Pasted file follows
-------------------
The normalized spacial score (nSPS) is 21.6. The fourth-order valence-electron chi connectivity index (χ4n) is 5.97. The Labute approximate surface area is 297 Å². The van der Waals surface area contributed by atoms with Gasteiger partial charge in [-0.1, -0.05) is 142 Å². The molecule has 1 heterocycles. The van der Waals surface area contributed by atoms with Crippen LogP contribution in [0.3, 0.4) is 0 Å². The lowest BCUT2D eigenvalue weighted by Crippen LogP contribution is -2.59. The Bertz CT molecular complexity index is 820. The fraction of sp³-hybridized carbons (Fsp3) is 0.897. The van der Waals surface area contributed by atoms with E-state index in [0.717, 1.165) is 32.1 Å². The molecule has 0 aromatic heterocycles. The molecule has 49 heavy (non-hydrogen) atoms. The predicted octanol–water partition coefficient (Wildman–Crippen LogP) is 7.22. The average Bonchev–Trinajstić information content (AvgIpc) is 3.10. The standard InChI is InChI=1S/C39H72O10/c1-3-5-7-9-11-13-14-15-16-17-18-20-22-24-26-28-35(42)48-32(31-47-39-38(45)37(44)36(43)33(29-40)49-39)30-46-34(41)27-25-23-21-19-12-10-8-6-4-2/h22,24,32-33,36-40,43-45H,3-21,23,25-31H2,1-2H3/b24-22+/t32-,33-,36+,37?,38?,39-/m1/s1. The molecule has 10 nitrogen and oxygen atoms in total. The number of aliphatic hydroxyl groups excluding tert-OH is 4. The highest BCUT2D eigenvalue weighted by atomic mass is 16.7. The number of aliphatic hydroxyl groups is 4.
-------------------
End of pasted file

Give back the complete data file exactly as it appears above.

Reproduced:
The normalized spacial score (nSPS) is 21.6. The fourth-order valence-electron chi connectivity index (χ4n) is 5.97. The Labute approximate surface area is 297 Å². The van der Waals surface area contributed by atoms with Gasteiger partial charge in [-0.1, -0.05) is 142 Å². The molecule has 1 heterocycles. The van der Waals surface area contributed by atoms with Crippen LogP contribution in [0.3, 0.4) is 0 Å². The lowest BCUT2D eigenvalue weighted by Crippen LogP contribution is -2.59. The Bertz CT molecular complexity index is 820. The fraction of sp³-hybridized carbons (Fsp3) is 0.897. The van der Waals surface area contributed by atoms with E-state index in [0.717, 1.165) is 32.1 Å². The molecule has 0 aromatic heterocycles. The molecule has 49 heavy (non-hydrogen) atoms. The predicted octanol–water partition coefficient (Wildman–Crippen LogP) is 7.22. The average Bonchev–Trinajstić information content (AvgIpc) is 3.10. The standard InChI is InChI=1S/C39H72O10/c1-3-5-7-9-11-13-14-15-16-17-18-20-22-24-26-28-35(42)48-32(31-47-39-38(45)37(44)36(43)33(29-40)49-39)30-46-34(41)27-25-23-21-19-12-10-8-6-4-2/h22,24,32-33,36-40,43-45H,3-21,23,25-31H2,1-2H3/b24-22+/t32-,33-,36+,37?,38?,39-/m1/s1. The molecule has 10 nitrogen and oxygen atoms in total. The number of aliphatic hydroxyl groups excluding tert-OH is 4. The highest BCUT2D eigenvalue weighted by atomic mass is 16.7. The number of aliphatic hydroxyl groups is 4.